I think I literally did a million trot to lope, lope to trot transitions. And half-halts. Now when I slightly pick up on my left rein and sit back, he thinks we're going to do something so he slows his feet down.
And if you don't lope her alot then it's probably hard for her to get her balance. Once you work it into your routine then she will realize "oh man it's so much easier to lope off slow and steady".
I agree with everyone, especially smrobs!!! Great advice here. I'm working with the same thing with my mare. She's real speedy, so we have been doing lots of circles, trotting the circles (small ones) and half halts when she gets speedy. She responds real well when I sit back on my pockets, to slow her down. She slows down to this real nice jog that I barely move, and she's not gaited at all, just a regular quarter horse.
My horse has the same problem. She likes to stomp her leading foot at the canter for whatever reason...
I'm going to have to try these, and look into dressage half halts (I've been taught my whole life by a billion trainers that half halt is just pulling on a the reins, but not a steady pull and not with the intention of stopping completely.) This thread is helpful!
Well, half halting is not really just a "dressage thing" for lack of a better term. ;)
It's really kind of self-explanatory. You have the general gist. When I half halt, I sit deeply in the saddle, like I would when I do a full halt, but not quite as strong. I apply squeeze-release pressure on the outside rein. And that's not the only way one can do a half-halt - just check out google, I'm sure they have loads of methods. But that is what works for my pony and I. There is not a full down transition, rather, just the gait of the horse slowing down a bit and collecting - but make sure you keep your leg on so the horse doesn't loose the power either!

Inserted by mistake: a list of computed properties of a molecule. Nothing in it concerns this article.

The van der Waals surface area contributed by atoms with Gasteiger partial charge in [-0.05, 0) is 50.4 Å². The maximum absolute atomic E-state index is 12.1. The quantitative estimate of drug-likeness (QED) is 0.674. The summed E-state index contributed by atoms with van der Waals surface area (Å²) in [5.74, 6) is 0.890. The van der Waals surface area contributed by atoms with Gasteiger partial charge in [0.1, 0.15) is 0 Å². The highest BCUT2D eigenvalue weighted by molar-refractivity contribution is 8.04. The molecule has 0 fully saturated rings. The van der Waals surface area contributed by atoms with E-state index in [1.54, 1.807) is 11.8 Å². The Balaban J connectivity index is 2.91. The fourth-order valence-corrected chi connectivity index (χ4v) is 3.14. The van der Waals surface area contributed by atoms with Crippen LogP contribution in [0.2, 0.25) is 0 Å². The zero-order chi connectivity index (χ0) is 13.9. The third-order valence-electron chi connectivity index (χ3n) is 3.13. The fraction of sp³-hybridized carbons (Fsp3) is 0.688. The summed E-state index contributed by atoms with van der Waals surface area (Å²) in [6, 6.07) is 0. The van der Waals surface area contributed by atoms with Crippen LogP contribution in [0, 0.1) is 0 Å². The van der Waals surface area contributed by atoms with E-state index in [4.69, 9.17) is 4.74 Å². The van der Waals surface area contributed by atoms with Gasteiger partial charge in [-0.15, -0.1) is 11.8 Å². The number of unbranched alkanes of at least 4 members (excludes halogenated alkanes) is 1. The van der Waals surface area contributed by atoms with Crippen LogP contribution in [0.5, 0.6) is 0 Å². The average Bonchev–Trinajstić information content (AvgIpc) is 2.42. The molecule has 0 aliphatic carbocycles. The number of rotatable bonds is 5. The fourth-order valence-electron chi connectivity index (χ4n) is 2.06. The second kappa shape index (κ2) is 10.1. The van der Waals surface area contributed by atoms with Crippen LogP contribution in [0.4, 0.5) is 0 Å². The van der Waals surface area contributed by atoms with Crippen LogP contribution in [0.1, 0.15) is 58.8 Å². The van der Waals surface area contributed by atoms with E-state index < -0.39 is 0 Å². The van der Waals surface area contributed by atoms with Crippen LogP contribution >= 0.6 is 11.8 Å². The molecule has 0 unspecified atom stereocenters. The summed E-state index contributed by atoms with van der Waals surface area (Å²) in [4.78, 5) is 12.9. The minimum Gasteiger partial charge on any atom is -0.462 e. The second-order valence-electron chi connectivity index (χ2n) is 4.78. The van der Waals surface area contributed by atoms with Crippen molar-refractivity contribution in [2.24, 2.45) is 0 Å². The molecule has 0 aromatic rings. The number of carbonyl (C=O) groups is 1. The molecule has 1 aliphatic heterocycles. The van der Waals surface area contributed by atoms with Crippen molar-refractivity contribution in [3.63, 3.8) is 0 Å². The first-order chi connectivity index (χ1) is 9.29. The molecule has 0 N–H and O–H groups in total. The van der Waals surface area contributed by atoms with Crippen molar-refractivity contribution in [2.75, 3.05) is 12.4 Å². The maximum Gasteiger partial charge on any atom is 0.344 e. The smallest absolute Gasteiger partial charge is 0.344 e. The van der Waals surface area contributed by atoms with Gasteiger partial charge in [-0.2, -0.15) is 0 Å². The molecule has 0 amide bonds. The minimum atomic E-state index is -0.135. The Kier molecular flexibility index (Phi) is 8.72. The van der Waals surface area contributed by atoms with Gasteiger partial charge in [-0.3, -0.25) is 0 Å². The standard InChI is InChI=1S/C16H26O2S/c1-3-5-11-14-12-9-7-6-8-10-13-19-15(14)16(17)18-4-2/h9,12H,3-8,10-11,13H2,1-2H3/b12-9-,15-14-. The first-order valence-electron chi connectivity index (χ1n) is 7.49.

But half-halts are not just pulling on the reins a little. You should be reacting first with your seat. They are also used not only to slow the horse, but to also give the horse a subtle "heads up" that you are about to ask for something new. So if I am going to make a circle, a couple of strides before we get there, I just give the horse a little hint that we are doing something new, and usually the transition to the new thing is much smoother when the horse has some "warning".
A great exercise for practicing half halts, among many other things it will improve, is extending and collecting the trot. I will pick out certain points at which to extend or collect. So, at one place I will do a slower, collected trot. At the next point I might do a nice, steady medium trot. Then, at another point, I will go up into a faster extended trot where the stride is long and I have my horse really stepping out. And in all orders and patterns of this. When I make the transition from, say, my steady medium trot to slower collected trot, the half-halt is what gets me there for that. So that you make not a full transition, but a change in tempo of the current gait.